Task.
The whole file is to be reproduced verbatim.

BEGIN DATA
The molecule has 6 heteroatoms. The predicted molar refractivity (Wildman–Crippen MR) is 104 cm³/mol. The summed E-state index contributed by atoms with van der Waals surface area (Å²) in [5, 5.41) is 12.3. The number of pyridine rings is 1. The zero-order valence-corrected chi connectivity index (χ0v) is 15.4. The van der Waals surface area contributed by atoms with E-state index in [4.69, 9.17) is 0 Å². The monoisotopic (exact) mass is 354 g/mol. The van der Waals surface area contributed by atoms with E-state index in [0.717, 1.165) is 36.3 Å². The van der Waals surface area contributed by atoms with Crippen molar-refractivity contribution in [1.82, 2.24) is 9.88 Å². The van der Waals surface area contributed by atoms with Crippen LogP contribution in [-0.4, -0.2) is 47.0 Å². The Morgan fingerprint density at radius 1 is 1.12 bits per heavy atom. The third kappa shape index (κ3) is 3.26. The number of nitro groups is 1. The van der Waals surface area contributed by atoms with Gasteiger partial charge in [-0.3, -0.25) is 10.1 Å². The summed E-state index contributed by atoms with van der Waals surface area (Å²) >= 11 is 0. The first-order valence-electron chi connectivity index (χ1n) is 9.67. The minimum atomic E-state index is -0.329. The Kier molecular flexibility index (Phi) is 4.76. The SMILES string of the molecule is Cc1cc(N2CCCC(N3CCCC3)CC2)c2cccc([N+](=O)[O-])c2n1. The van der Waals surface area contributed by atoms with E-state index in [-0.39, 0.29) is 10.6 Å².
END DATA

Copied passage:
The molecule has 6 heteroatoms. The predicted molar refractivity (Wildman–Crippen MR) is 104 cm³/mol. The summed E-state index contributed by atoms with van der Waals surface area (Å²) in [5, 5.41) is 12.3. The number of pyridine rings is 1. The zero-order valence-corrected chi connectivity index (χ0v) is 15.4. The van der Waals surface area contributed by atoms with E-state index in [4.69, 9.17) is 0 Å². The monoisotopic (exact) mass is 354 g/mol. The van der Waals surface area contributed by atoms with E-state index in [0.717, 1.165) is 36.3 Å². The van der Waals surface area contributed by atoms with Crippen molar-refractivity contribution in [1.82, 2.24) is 9.88 Å². The van der Waals surface area contributed by atoms with Crippen LogP contribution in [-0.4, -0.2) is 47.0 Å². The Morgan fingerprint density at radius 1 is 1.12 bits per heavy atom. The third kappa shape index (κ3) is 3.26. The number of nitro groups is 1. The van der Waals surface area contributed by atoms with Gasteiger partial charge in [-0.3, -0.25) is 10.1 Å². The summed E-state index contributed by atoms with van der Waals surface area (Å²) >= 11 is 0. The first-order valence-electron chi connectivity index (χ1n) is 9.67. The minimum atomic E-state index is -0.329. The Kier molecular flexibility index (Phi) is 4.76. The SMILES string of the molecule is Cc1cc(N2CCCC(N3CCCC3)CC2)c2cccc([N+](=O)[O-])c2n1. The van der Waals surface area contributed by atoms with E-state index in [-0.39, 0.29) is 10.6 Å².